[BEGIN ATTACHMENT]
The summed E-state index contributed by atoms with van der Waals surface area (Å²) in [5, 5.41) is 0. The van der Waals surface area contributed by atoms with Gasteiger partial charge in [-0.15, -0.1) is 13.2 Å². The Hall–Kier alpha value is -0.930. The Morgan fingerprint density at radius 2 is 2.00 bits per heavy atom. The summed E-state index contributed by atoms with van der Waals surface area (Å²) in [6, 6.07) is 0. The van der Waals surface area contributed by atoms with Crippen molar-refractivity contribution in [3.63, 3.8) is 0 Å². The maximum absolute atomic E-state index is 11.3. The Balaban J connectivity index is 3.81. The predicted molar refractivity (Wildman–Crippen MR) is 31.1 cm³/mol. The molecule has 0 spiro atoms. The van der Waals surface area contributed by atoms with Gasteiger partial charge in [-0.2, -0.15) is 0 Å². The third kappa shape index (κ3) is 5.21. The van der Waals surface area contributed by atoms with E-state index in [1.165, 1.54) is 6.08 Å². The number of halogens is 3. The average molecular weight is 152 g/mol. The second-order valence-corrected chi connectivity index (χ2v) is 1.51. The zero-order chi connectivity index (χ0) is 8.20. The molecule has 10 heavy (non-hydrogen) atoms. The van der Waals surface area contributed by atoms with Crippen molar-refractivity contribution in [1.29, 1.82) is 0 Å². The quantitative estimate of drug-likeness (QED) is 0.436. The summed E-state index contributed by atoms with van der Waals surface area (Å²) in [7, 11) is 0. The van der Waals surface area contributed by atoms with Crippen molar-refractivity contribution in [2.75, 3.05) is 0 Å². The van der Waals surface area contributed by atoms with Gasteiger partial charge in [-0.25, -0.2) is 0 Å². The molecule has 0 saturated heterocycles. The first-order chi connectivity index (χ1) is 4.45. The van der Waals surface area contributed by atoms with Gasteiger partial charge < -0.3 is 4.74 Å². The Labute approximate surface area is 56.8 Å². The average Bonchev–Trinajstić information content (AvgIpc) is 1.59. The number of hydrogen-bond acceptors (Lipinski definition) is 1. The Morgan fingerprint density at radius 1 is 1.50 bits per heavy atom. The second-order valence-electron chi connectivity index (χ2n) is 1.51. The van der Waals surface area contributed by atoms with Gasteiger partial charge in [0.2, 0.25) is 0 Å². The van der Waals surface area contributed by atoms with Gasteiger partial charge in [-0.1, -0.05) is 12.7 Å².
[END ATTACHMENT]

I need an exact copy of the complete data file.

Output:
The summed E-state index contributed by atoms with van der Waals surface area (Å²) in [5, 5.41) is 0. The van der Waals surface area contributed by atoms with Gasteiger partial charge in [-0.15, -0.1) is 13.2 Å². The Hall–Kier alpha value is -0.930. The Morgan fingerprint density at radius 2 is 2.00 bits per heavy atom. The summed E-state index contributed by atoms with van der Waals surface area (Å²) in [6, 6.07) is 0. The van der Waals surface area contributed by atoms with Crippen molar-refractivity contribution in [3.63, 3.8) is 0 Å². The maximum absolute atomic E-state index is 11.3. The Balaban J connectivity index is 3.81. The predicted molar refractivity (Wildman–Crippen MR) is 31.1 cm³/mol. The molecule has 0 spiro atoms. The van der Waals surface area contributed by atoms with Gasteiger partial charge in [-0.2, -0.15) is 0 Å². The third kappa shape index (κ3) is 5.21. The van der Waals surface area contributed by atoms with E-state index in [1.165, 1.54) is 6.08 Å². The number of halogens is 3. The average molecular weight is 152 g/mol. The second-order valence-corrected chi connectivity index (χ2v) is 1.51. The zero-order chi connectivity index (χ0) is 8.20. The molecule has 10 heavy (non-hydrogen) atoms. The van der Waals surface area contributed by atoms with Crippen molar-refractivity contribution in [1.29, 1.82) is 0 Å². The quantitative estimate of drug-likeness (QED) is 0.436. The summed E-state index contributed by atoms with van der Waals surface area (Å²) in [7, 11) is 0. The van der Waals surface area contributed by atoms with Crippen molar-refractivity contribution in [2.75, 3.05) is 0 Å². The van der Waals surface area contributed by atoms with Gasteiger partial charge in [-0.25, -0.2) is 0 Å². The molecule has 0 saturated heterocycles. The first-order chi connectivity index (χ1) is 4.45. The van der Waals surface area contributed by atoms with Gasteiger partial charge < -0.3 is 4.74 Å². The Labute approximate surface area is 56.8 Å². The average Bonchev–Trinajstić information content (AvgIpc) is 1.59. The number of hydrogen-bond acceptors (Lipinski definition) is 1. The Morgan fingerprint density at radius 1 is 1.50 bits per heavy atom. The second-order valence-electron chi connectivity index (χ2n) is 1.51. The van der Waals surface area contributed by atoms with Gasteiger partial charge in [0.2, 0.25) is 0 Å². The van der Waals surface area contributed by atoms with Gasteiger partial charge in [-0.1, -0.05) is 12.7 Å².